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The European Green Deal: A promising start and a long road ahead

Annika Hedberg , Sofia López Piqueres

Date: 13/12/2019
The European Green Deal provides a valuable and ambitious basis for streamlining the EU’s climate and environmental goals across its policies and finances. However, to succeed, it is essential to overcome the silo mentality, bridge the gap between words and action, and promote a transition across the whole of the economy and society.

The European Green Deal, published by the European Commission on Wednesday 11 December, puts forward a comprehensive package of measures aiming to achieve a just transition to a climate-neutral, resource-efficient and competitive economy.[1] While the proposal is first and foremost a response to the ongoing climate crisis, it also rightly aims to address environmental challenges related to biodiversity, pollution and more. It underlines how action is needed in different sectors and across policies. As such, it is an important basis for aligning EU action with the Sustainable Development Goals (SDGs) and the Paris Climate Agreement.

However, several obstacles will need to be addressed if the European Green Deal is to succeed. While there is a growing recognition of the urgency to act, the challenges cut across the economy and society, and require system-wide responses. While the Commission wishes to address the existing silo mentality and remedy, for example, incoherent legislation that undermines the European Green Deal, an even more comprehensive, systemic and ambitious approach is needed – and fast.

Overlooked ambitions: Time to think greener

First, the sustainability crisis is threatening the planet, people’s wellbeing and prospects for businesses. The global environmental and climate crises are feeding into, for example, worsening inequalities, increasing migration flows and threatening competitiveness. The pressures are growing, and the implications will be felt across the economy and society if they are not adequately addressed. The urgency to act and the scope of the challenge is even greater than suggested in the Green Deal.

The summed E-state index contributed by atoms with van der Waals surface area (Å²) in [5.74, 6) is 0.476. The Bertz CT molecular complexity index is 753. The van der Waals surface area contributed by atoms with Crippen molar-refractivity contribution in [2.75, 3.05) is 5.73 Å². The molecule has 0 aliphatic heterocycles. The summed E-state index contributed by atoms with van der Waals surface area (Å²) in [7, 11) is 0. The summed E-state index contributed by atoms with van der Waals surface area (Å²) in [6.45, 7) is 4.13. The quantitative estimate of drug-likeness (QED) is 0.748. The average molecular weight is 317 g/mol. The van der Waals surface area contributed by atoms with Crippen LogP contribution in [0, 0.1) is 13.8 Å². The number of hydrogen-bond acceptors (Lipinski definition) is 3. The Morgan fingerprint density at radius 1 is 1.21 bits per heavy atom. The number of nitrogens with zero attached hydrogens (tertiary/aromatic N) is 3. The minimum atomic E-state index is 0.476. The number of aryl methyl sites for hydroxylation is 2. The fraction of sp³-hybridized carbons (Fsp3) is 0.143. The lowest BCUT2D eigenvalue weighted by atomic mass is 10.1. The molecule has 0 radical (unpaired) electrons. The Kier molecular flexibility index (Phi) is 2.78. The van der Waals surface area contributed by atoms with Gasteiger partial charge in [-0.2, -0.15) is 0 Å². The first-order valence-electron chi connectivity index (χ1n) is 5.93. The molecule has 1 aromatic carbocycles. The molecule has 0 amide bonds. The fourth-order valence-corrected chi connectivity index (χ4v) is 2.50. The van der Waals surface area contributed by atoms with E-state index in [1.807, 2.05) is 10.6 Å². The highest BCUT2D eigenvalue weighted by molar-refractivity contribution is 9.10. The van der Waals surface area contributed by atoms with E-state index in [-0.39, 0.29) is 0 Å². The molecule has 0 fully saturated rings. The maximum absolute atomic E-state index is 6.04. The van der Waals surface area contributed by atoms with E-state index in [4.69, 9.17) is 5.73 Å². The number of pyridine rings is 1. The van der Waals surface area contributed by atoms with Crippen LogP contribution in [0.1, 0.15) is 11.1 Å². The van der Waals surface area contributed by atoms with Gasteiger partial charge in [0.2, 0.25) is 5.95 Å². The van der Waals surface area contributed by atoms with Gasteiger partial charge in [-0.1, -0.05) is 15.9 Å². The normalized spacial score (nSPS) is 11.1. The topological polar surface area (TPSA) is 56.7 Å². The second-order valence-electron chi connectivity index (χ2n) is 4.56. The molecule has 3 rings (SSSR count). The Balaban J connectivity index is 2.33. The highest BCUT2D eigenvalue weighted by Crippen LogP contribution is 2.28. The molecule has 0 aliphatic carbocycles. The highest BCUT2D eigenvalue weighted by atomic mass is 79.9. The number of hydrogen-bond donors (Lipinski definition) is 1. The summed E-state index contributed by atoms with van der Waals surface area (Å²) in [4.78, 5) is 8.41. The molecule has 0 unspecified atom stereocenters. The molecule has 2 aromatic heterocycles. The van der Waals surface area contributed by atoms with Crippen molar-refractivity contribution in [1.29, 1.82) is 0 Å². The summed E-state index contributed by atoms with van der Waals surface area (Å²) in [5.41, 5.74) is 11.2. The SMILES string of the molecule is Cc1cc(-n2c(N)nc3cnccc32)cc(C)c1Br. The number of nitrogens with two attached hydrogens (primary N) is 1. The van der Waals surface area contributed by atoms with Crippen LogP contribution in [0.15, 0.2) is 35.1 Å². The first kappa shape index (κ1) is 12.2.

Second, while the Commission correctly selects the energy, transport and food systems as well as the circular economy as important areas for action, it is essential that the follow-up measures will lead to real systemic changes. It is imperative to align measures with the best available scientific knowledge, stop harmful practices and overcome vested interests when designing policy measures.

The Commission rightly recognises the importance of informing and empowering consumers in the transition to a sustainable, climate-neutral economy. However, it could have been more ambitious by stating that the ultimate goal would be to reduce consumption levels and ensure that every product and service on the European market is, by default, sustainable.

Third, the Commission’s recognition of the role for innovation and digitalisation as enablers for greater sustainability is a positive development, which should be fully reflected in the EU’s respective agendas. As the EU is falling behind in the global innovation and digital race, targeting European expertise and solutions to solve the largest sustainability challenges in both the EU and global levels could give the Union the momentum it so desperately desires.[2]

Fourth, the EU operates within a global context and must use all of the tools available to encourage and support the global transition. While the EU’s direct greenhouse gas (GHG) emissions are decreasing and the share may appear small in a global comparison, what the proposal for the Green Deal fails to mention is that the EU has a responsibility to act. Historically, it has been a significant emitter. Moreover, the EU continues to have a major environmental footprint that exceeds its borders via the products we consume, and waste we create and ship to third countries. In this context, the Commission’s suggestion to stop exporting EU waste, for instance, is very welcome. But why not be more ambitious by turning the challenge into an opportunity and aiming to become a global leader in managing waste, and not only Europe’s?

It is in the EU’s interest to act. The global demand for sustainable products and services is growing, and being a standard-setter could provide exciting business opportunities and thus enhance Europe’s competitiveness. Moreover, the EU has the expertise and tools to influence developments beyond its borders, and the proposal appropriately recognises the role of diplomacy, trade and financing in these efforts. However, the EU’s leverage beyond its borders will depend greatly on what happens internally – this cannot be stressed enough. If the EU manages to reform its economy and showcase the concrete economic, social and environmental benefits, it can provide an attractive and credible model for others to follow.

Actions speak louder than words